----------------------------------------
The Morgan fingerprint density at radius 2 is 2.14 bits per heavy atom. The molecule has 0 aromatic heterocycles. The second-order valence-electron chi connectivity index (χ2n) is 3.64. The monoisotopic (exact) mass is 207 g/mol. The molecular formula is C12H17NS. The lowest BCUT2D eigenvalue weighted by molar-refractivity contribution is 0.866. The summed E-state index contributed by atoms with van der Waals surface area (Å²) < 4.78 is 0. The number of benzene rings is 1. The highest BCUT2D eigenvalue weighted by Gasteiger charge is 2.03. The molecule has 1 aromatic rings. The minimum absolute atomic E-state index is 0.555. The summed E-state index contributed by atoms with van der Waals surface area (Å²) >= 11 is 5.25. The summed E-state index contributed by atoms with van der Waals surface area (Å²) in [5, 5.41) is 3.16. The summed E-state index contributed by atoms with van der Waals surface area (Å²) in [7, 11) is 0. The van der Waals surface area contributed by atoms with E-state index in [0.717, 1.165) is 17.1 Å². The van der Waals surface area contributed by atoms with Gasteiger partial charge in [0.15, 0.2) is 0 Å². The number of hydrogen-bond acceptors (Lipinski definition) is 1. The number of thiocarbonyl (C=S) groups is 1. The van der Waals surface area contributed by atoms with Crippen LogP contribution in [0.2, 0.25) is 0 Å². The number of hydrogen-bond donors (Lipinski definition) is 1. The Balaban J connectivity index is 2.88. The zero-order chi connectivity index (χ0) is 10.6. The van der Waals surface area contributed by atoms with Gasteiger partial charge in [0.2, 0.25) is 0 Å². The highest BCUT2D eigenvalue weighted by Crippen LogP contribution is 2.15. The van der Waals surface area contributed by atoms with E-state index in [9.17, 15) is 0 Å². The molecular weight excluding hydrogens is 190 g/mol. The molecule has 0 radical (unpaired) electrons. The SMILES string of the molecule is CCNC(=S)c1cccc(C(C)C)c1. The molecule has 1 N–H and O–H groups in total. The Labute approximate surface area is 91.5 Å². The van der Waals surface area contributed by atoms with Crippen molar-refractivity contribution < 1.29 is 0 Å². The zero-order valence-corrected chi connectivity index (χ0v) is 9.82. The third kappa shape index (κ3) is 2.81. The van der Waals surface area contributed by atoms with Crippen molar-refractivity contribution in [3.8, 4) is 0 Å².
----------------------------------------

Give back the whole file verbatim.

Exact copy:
The Morgan fingerprint density at radius 2 is 2.14 bits per heavy atom. The molecule has 0 aromatic heterocycles. The second-order valence-electron chi connectivity index (χ2n) is 3.64. The monoisotopic (exact) mass is 207 g/mol. The molecular formula is C12H17NS. The lowest BCUT2D eigenvalue weighted by molar-refractivity contribution is 0.866. The summed E-state index contributed by atoms with van der Waals surface area (Å²) < 4.78 is 0. The number of benzene rings is 1. The highest BCUT2D eigenvalue weighted by Gasteiger charge is 2.03. The molecule has 1 aromatic rings. The minimum absolute atomic E-state index is 0.555. The summed E-state index contributed by atoms with van der Waals surface area (Å²) >= 11 is 5.25. The summed E-state index contributed by atoms with van der Waals surface area (Å²) in [5, 5.41) is 3.16. The summed E-state index contributed by atoms with van der Waals surface area (Å²) in [7, 11) is 0. The van der Waals surface area contributed by atoms with E-state index in [0.717, 1.165) is 17.1 Å². The van der Waals surface area contributed by atoms with Gasteiger partial charge in [0.15, 0.2) is 0 Å². The number of hydrogen-bond acceptors (Lipinski definition) is 1. The number of thiocarbonyl (C=S) groups is 1. The van der Waals surface area contributed by atoms with Crippen LogP contribution in [0.2, 0.25) is 0 Å². The number of hydrogen-bond donors (Lipinski definition) is 1. The Balaban J connectivity index is 2.88. The zero-order chi connectivity index (χ0) is 10.6. The van der Waals surface area contributed by atoms with Gasteiger partial charge in [0.2, 0.25) is 0 Å². The highest BCUT2D eigenvalue weighted by Crippen LogP contribution is 2.15. The van der Waals surface area contributed by atoms with E-state index in [9.17, 15) is 0 Å². The molecular weight excluding hydrogens is 190 g/mol. The molecule has 0 radical (unpaired) electrons. The SMILES string of the molecule is CCNC(=S)c1cccc(C(C)C)c1. The molecule has 1 N–H and O–H groups in total. The Labute approximate surface area is 91.5 Å². The van der Waals surface area contributed by atoms with Crippen molar-refractivity contribution < 1.29 is 0 Å². The zero-order valence-corrected chi connectivity index (χ0v) is 9.82. The third kappa shape index (κ3) is 2.81. The van der Waals surface area contributed by atoms with Crippen molar-refractivity contribution in [3.8, 4) is 0 Å².